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The impact of Supreme Court decisions on the admissions process at Geisinger College of Health Sciences

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Research, primary care and medical education all get boost from NIH-funded familial hypercholesterolemia project.

Tyler Schubert had a solid medical school application — a degree from Franklin and Marshall College, time working in a behavioral health facility and basic research experience. So when he was ready to choose a medical school, Geisinger Commonwealth seemed like a good fit.

“The Abigail Geisinger Scholars program was the most notable factor that drew me to Geisinger,” he said. “And MyCode® was the second,” he added, referring to the system’s precision medicine project and its biobank of more than 300,000 participants.

Accepted to both the Abigail Geisinger Scholars program and the school’s Medical Research Honors Program, Tyler credits his first research mentor, renowned cystic fibrosis physician-scientist Ron Rubenstein, MD, PhD, for inspiring him to pursue genomics-related research.

“Ron and I were sitting at a lab bench one day, discussing my medical school decision,” Tyler said. “When Geisinger came up, he immediately mentioned MyCode as a distinct competitive advantage and encouraged me to get involved.” 

Doing his research

Soon after his arrival at Geisinger Commonwealth’s campus in the fall of 2021, Tyler started looking for the right research opportunity. He found it in the work of Laney Jones, PharmD, MPH. Dr. Jones is co-principal investigator of a new NIH NHLBI-funded study, Collaborative Approach to Reach Everyone with Familial Hypercholesterolemia, or CARE-FH.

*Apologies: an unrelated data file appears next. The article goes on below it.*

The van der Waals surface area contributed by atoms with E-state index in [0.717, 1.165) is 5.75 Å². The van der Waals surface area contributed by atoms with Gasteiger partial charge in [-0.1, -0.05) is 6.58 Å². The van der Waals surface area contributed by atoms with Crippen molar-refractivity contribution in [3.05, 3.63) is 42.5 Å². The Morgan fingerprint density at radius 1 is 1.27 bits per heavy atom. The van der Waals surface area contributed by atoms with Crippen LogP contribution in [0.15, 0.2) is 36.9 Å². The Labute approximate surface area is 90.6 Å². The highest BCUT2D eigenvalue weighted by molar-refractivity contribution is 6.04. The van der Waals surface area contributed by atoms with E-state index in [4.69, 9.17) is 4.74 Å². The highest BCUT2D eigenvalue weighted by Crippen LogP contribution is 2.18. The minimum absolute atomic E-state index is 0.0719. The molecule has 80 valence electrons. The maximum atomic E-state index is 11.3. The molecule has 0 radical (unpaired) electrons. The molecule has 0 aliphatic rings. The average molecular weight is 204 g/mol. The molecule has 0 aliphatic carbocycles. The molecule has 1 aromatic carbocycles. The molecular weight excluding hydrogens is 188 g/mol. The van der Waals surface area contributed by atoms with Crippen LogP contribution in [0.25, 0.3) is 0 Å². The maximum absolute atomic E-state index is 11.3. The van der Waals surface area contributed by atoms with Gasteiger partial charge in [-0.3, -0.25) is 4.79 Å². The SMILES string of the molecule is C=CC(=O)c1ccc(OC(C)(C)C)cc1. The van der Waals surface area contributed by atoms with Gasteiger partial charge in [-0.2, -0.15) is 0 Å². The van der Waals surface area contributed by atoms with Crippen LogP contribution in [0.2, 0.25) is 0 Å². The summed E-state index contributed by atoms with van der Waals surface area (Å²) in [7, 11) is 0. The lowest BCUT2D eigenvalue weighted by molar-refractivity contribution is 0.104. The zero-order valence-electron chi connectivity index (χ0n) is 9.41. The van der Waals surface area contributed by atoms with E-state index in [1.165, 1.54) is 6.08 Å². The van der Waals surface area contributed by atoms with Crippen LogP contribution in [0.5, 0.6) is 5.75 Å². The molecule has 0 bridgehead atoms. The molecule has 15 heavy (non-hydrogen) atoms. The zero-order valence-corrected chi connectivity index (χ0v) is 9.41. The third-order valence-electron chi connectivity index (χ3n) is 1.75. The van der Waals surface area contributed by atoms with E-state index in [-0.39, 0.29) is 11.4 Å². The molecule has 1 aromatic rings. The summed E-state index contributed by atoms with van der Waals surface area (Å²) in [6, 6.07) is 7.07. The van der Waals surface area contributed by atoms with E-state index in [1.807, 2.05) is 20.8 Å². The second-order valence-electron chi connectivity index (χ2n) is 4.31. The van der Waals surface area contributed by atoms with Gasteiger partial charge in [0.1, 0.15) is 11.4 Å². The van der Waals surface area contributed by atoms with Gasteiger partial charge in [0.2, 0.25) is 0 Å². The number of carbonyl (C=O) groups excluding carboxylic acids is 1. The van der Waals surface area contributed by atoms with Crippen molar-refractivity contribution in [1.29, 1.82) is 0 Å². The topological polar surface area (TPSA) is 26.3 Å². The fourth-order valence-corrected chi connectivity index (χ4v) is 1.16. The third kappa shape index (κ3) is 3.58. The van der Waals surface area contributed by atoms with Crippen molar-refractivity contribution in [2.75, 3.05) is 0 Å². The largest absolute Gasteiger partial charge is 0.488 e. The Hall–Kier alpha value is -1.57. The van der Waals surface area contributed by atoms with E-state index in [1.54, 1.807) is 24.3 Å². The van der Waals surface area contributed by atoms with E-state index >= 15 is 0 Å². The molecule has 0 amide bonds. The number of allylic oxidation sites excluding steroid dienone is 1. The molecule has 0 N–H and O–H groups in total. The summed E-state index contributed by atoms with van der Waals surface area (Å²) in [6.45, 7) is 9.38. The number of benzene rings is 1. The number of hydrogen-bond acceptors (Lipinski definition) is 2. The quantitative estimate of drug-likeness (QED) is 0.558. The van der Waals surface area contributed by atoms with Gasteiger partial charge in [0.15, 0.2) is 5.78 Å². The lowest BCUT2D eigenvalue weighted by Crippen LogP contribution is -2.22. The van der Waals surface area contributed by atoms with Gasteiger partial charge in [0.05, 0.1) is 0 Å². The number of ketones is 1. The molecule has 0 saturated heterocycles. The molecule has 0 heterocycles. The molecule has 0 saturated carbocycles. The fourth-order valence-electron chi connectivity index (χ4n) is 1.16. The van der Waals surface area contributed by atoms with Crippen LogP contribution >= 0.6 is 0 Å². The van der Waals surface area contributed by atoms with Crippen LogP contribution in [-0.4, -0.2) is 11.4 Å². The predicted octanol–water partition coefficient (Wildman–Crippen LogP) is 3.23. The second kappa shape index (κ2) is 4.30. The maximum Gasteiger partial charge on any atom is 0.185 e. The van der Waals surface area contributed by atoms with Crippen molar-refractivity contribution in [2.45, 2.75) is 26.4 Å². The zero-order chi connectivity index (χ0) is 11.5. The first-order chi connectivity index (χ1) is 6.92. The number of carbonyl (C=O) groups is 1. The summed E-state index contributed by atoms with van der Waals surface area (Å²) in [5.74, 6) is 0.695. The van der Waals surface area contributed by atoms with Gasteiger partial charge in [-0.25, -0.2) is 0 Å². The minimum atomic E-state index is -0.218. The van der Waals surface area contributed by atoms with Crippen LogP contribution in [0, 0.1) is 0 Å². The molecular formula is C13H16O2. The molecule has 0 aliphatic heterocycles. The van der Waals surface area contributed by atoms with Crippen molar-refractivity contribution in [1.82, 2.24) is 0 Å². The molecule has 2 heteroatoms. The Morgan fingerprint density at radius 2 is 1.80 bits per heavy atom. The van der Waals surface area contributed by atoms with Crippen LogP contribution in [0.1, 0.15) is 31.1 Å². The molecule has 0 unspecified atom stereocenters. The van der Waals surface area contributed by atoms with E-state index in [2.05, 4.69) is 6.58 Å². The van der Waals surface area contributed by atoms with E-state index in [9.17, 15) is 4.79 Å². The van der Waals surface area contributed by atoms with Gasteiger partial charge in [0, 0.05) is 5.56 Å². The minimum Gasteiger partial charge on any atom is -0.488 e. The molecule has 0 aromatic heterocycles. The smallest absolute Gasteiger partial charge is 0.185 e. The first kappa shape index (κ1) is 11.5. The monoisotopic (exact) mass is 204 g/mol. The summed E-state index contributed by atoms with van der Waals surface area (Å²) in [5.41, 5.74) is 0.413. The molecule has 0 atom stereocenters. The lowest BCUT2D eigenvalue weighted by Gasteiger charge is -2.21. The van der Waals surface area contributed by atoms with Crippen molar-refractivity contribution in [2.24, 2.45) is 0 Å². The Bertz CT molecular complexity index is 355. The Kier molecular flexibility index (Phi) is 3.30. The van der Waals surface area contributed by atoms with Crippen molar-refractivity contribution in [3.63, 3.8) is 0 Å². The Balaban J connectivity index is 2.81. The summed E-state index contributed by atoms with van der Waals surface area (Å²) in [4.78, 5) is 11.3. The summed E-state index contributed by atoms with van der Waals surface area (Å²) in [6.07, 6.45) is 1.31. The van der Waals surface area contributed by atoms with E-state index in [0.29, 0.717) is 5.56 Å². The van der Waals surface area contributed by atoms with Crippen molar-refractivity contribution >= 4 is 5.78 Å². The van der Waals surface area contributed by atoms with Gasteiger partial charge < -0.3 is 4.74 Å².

The purpose of the study is to build awareness and systems that will encourage clinicians to screen patients early for FH, a common genetic condition that can lead to early-onset coronary artery disease. 

“FH is a common inherited cardiovascular disorder that isn’t regularly diagnosed,” Dr. Jones said. She noted that it’s often not diagnosed until after someone has a cardiac event. And she stressed the importance of screening.

“We need to get screening into primary care, because getting FH patients on therapy early works. Implementation science tells us how we can move what we know into clinical practice.”

A perfect fit

Tyler is helping Dr. Jones’ implementation science team analyze and synthesize qualitative data from clinician interviews and direct observations. His work will help identify potential snags in implementing FH screening into primary care.

It’s a win for her, but even more so for Tyler. He recently joined Dr. Jones at the National Lipid Association Scientific Sessions meeting in Scottsdale. While he was there, he also received training in clinical lipidology from experts in the field. 

Dr. Jones looks forward to seeing Tyler’s passion for helping others and the new perspective he’ll bring. But what she’s most excited about is his future with Geisinger.

“From our talks, I know Tyler wants to do med-peds and incorporate genomics into his practice,” Dr. Jones said. “Geisinger is one of the best places to do this kind of work. And because he’s an Abigail Geisinger Scholar, our study directly relates to the work he’ll do when he comes back to Geisinger after residency. He's making great connections here and learning how we use genomics to facilitate better health. It all seems like a perfect fit.”

An interest in research leads to opportunity